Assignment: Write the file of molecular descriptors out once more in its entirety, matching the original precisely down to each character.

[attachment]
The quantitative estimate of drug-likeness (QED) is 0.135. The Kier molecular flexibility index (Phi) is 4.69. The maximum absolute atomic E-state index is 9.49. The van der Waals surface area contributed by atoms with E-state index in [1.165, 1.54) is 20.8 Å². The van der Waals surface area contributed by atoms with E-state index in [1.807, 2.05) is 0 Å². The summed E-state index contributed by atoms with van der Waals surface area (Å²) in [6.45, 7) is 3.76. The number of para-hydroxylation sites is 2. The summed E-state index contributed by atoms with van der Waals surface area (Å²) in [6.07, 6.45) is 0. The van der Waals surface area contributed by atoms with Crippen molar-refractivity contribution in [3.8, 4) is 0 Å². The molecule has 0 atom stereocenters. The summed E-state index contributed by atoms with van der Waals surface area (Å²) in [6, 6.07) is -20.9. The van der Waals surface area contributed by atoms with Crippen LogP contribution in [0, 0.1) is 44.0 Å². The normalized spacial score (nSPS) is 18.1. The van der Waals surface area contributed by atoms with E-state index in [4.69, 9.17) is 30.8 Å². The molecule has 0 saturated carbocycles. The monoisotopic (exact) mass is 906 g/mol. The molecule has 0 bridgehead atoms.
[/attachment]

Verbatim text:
The quantitative estimate of drug-likeness (QED) is 0.135. The Kier molecular flexibility index (Phi) is 4.69. The maximum absolute atomic E-state index is 9.49. The van der Waals surface area contributed by atoms with E-state index in [1.165, 1.54) is 20.8 Å². The van der Waals surface area contributed by atoms with E-state index in [1.807, 2.05) is 0 Å². The summed E-state index contributed by atoms with van der Waals surface area (Å²) in [6.45, 7) is 3.76. The number of para-hydroxylation sites is 2. The summed E-state index contributed by atoms with van der Waals surface area (Å²) in [6.07, 6.45) is 0. The van der Waals surface area contributed by atoms with Crippen molar-refractivity contribution in [3.8, 4) is 0 Å². The molecule has 0 atom stereocenters. The summed E-state index contributed by atoms with van der Waals surface area (Å²) in [6, 6.07) is -20.9. The van der Waals surface area contributed by atoms with Crippen LogP contribution in [0, 0.1) is 44.0 Å². The normalized spacial score (nSPS) is 18.1. The van der Waals surface area contributed by atoms with E-state index in [4.69, 9.17) is 30.8 Å². The molecule has 0 saturated carbocycles. The monoisotopic (exact) mass is 906 g/mol. The molecule has 0 bridgehead atoms.